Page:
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double hydroxides (LDH) via one-step route, In: Transac- tions of Nonferrous Metals Society of China, Vol. 19(2010), Issue 6, December 2009, Pages 1479-1482, DOI:10.1016/ S1003-6326(09)60055-8: http://dx.doi.org/10.1016/S1003-6326(09)60055-8
Researchers from the McGill University, Canada, and Institute for Microstructural Sciences, National Research Council of Canada,Canada, show how electrostatic force detection using atomic force mi- croscopy reveals the electronic structure of indivi- dual and coupled self-assembled quantum dots. An electron addition spectrum results from a change in cantilever resonance frequency and dissipation when an electron tunnels on/off a dot. The spectra show clear level degeneracies in isolated quantum dots, supported by the quantitative measurement of predicted temperature-dependent shifts of Cou- lomb blockade peaks. Scanning the surface shows that several quantum dots may reside on what topo- graphically appears to be just one. Relative coupling strengths can be estimated from these images of grouped coupled dots. © PNAS Lynda Cockins, Yoichi Miyahara, Steven D. Bennett, Aashish A. Clerk, Sergei Studenikin, Philip Poole, An- drew Sachrajda, and Peter Grutter: Energy levels of few-electron quantum dots imaged and characterized by atomic force microscopy, In: PNAS, Vol. 107(2010), No. 21, May 10, 2010, Pages 9496-9501, DOI:10.1073/ pnas.0912716107:
By computer simulation studies, a consortium of theoretical chemists and physicists from the Ruhr- University Bochum, Germany, and King’s College
10-05/06 :: May/June 2010
London, U.K., has now managed to reconstruct the exact course of the light-driven molecular changes and gain insight into the switching pro- cess. This enables targeted chemical design of light- controllable nanotechnological devices.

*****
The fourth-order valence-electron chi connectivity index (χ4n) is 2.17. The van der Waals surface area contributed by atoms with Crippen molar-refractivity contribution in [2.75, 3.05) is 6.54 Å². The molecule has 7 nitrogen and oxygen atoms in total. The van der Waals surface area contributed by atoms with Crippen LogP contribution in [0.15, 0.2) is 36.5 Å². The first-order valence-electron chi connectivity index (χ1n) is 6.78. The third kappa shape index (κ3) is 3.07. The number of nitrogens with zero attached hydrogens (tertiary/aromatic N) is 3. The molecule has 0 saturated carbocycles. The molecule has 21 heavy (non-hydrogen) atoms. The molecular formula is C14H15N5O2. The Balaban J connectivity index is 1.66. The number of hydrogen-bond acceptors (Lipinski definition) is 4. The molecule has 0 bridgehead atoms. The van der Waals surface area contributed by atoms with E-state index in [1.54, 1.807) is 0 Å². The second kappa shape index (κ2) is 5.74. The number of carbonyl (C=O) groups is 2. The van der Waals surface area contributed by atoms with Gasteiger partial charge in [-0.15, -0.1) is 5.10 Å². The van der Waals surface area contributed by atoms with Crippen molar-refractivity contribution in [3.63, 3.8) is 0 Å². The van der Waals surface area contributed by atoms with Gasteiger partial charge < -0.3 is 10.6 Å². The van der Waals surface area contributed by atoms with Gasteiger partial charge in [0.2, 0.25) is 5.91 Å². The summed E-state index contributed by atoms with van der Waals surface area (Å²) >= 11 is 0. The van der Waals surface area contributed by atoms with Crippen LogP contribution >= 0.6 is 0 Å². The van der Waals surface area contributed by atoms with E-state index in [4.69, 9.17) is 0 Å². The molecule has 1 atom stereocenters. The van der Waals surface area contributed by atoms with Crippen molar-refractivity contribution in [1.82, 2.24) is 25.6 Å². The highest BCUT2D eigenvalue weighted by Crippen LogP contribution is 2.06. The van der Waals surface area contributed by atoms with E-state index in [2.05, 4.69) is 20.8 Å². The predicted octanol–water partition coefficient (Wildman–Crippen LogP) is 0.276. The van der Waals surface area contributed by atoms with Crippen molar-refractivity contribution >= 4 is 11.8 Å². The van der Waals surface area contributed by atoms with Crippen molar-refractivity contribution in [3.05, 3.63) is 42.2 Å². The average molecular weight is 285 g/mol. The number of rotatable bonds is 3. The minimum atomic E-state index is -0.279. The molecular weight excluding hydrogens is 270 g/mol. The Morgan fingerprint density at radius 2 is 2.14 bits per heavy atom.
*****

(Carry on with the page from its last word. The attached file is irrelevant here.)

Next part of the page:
Chemically modified azobenzene was used for the computer simulation based on the laws of quantum mechanics. The azobenzene molecule can have two forms and vary between them, different co- loured light triggering the switching processes. The researchers carried out a detailed computer simu- lation study of the switchover processes of the two molecular forms, attaining unprecedented insight into the atomic resolution. Dr. Markus Böckmann explained that it is important that the switching process is fast and highly efficient in all devices in which it is used. Recent experiments have shown that particular chemical modifications in azoben- zene can significantly enhance this process. Howe- ver, to date the reasons for this improvement have not been understood. The computer simulation study could explain the experimental results for the first time. The researchers reported that they have been able to establish a clear relationship between the structure and switching properties of the mole- cule. This is a decisive step for the chemical design of azobenzene-based light-driven nanotechnologi- cal devices and thus the development of improved light-controlled materials. Marcus Böckmann, Nikos L. Doltsinis and Dominik Marx: Unraveling a Chemically Enhanced Photoswitch: Bridged Azobenzene, In: Angewandte Chemie International Edi- tion, Volume 49(2010), Issue 19, April 26, 2010, Pages 3382-3384, DOI: 10.1002/anie.200907039 http://dx.doi.org/10.1002/anie.200907039